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Acculturation And Identity Development Of Deaf Ethnic Minorities, Glennise Candice Schlinger Dec 2012

Acculturation And Identity Development Of Deaf Ethnic Minorities, Glennise Candice Schlinger

Masters Theses

This study examined whether experiences in the family and the education systems could influence Deaf ethnic identity development. Data were collected via administration of the Deaf Acculturation Scale (DAS). Participants’ responses were assessed as outlined by the developers of the DAS (Maxwell-McCaw & Zea, 2011). Results suggested that parents’ attitude towards their child’s deafness may affect the deaf individual’s identity development. Semi-structured interviews were also conducted with four deaf ethnic minority participants: One Venezuelan American and three African American. Two hearing parents (both mothers) also participated in the interview: one Venezuelan American and one African American. Thematic analysis was used to code and identify patterns among the participants’ responses. Some themes discussed were: the role of spirituality and how it shaped deaf ethnic minority parents’ attitudes toward their child’s deafness; the impact of educational experiences and Deaf identity development, and what factors determined whether an individual identified with their ethnicity or Deafness first. The study suggests that familial/parental attitude toward deafness and experiences in the education system strongly influence Deaf identity development. Limitations and suggestions to further research are also discussed.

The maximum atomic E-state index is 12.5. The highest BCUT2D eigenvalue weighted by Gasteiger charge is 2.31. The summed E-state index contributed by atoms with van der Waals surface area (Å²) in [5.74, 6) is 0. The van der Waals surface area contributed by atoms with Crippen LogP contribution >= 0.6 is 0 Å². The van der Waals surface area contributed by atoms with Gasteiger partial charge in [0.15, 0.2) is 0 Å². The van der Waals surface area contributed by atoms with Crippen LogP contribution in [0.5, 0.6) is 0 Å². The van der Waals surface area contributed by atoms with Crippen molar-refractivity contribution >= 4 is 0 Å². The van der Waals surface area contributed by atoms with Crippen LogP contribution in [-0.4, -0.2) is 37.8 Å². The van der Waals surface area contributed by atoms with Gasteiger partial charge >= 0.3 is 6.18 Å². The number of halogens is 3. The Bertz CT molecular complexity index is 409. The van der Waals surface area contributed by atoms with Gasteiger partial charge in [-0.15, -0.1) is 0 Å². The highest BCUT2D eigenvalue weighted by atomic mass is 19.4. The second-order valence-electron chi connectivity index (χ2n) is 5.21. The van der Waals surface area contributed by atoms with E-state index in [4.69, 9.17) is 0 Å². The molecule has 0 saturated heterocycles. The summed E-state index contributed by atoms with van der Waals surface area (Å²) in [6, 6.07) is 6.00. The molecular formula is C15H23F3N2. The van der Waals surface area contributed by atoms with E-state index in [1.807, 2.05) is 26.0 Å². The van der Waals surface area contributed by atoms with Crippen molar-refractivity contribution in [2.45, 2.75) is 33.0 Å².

Decolonial Multiculturalism And Local-Global Contexts: A Postcritical Feminist Bricolage For Developing New Praxes In Education, Katharine Matthaei Sprecher Aug 2011

Decolonial Multiculturalism And Local-Global Contexts: A Postcritical Feminist Bricolage For Developing New Praxes In Education, Katharine Matthaei Sprecher

Doctoral Dissertations

This dissertation presents a conceptual bricolage that explores complex, reflexive, and interrelated dimensions of educational praxes. My work is grounded in the assertion that the ever-changing, local-global nature of contemporary societies requires new approaches to curricula, pedagogies, policies, and practices in U.S. schools to meet the challenges and opportunities of a global era. Presenting my research and findings as four articles, I begin with a dialectical analysis of theoretical and pedagogical literatures to develop an adaptable framework for decolonial multicultural education. In Article 1, I demonstrate how this framework synergizes aspects of social reconstructionist and critical multicultural, global, and ...